EST. 1903 - Presenting global influential leaders from business, labour, education & government through events
Smith, Prof. H.A.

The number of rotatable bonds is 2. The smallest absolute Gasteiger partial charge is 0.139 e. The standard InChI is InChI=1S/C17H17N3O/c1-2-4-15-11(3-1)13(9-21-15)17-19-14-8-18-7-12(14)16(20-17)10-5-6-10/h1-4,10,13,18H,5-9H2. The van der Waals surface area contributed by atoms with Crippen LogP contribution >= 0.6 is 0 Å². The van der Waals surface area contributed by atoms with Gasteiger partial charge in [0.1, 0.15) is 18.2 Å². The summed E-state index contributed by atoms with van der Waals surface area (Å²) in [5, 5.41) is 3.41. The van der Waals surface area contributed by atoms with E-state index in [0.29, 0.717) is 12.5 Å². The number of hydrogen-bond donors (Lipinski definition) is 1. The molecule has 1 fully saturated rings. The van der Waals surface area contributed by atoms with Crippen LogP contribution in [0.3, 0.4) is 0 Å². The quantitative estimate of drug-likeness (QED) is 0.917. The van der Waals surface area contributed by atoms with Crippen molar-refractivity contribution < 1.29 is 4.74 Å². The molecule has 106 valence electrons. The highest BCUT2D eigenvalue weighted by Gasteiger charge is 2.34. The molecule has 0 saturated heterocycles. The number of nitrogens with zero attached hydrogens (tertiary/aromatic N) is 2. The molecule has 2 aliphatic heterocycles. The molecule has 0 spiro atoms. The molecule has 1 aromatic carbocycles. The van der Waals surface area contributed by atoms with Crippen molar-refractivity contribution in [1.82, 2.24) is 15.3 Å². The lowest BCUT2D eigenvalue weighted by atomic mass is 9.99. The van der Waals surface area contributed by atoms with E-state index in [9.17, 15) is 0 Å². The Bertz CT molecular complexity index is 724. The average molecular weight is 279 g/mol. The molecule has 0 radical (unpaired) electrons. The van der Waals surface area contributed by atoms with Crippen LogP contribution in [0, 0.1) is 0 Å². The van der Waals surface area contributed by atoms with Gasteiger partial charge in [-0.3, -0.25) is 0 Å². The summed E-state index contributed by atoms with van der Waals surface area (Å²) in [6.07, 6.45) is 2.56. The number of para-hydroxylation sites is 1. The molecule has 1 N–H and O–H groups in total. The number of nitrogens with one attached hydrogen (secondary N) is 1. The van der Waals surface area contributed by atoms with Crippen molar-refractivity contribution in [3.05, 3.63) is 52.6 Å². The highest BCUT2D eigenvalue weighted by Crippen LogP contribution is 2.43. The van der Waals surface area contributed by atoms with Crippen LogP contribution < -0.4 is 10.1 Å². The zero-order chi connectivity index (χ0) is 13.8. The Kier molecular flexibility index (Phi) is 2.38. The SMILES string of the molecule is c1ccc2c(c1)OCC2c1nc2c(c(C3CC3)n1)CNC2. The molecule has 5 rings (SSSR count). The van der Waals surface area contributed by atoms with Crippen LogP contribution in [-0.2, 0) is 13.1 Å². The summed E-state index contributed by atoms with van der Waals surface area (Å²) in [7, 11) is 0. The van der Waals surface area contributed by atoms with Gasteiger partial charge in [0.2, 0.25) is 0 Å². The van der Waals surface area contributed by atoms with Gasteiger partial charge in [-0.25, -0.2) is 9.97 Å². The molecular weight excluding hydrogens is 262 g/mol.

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Some introductory remarks on national and imperialism. The importance of the accurate use of words. How far Canada has already gone along the path of independent diplomacy; how far are we prepared to go? The first a question of fact; the second a question of policy. Much misunderstanding about the facts. Getting our facts right if our policy is not going to be wrong. An examination of the word diplomacy and the many things that it covers. What a treaty is. The three parts into which a treaty falls: negotiation, signature, ratification. A discussion of each part. A look at the text of the Full Power issued in connection with the Halibut Treaty for illustrative purposes. The Halibut Treaty as an example of a treaty signed by a Canadian representative because the Canadian Government objected to the British Ambassador being allowed to sign it at all. Insisting upon the accurate use of the word ratification. Saving clauses which reserve to the Dominions the right of saying that it shall not apply to this Dominion or that until the Dominion in question has consented as part of the practice over the last 30 years in negotiating general treaties which affect the Empire as a whole. The Treaty of Locarno as the best and most recent example of this practice. What this means to the Dominions with regard to what they are bound. Certain kinds of informal national agreement which are not treaties, and to which what the speaker has said does not apply, with example. The Reciprocity Agreement, negotiated by Sir Wilfrid Laurier in 1911. The more important business of diplomacy--the daily duties which attract very little attention. What is entirely done for us by Great Britain. The staff of the British Foreign Office and what they do. Annual cost of maintaining this Office. A diplomatic staff maintained by Great Britain at her own expense, for the benefit of the Empire as a whole. Canada's small department of External Affairs in Ottawa. Permission to nominate a Resident Minister, not an Ambassador, at Washington. When Dominion representatives can and should be invited to take part in discussions. A summary of Canada's position with regard to Diplomacy. The issue of how far we are prepared to go. A review of suggestions that have been made, and objections to them. The issue of consultation. Two different movements which have been brought to birth since the outbreak of the war: one which has resulted in the creation of a vast number of new small states, bringing with them new problems of all kinds; another the great unifying forces drawing nations together in the League of Nations and in the World Court. The British Empire. The speaker's belief that we would be extremely unwise to press our claims to a point which would imperil that greater unity upon which the existence of our own nationality depends.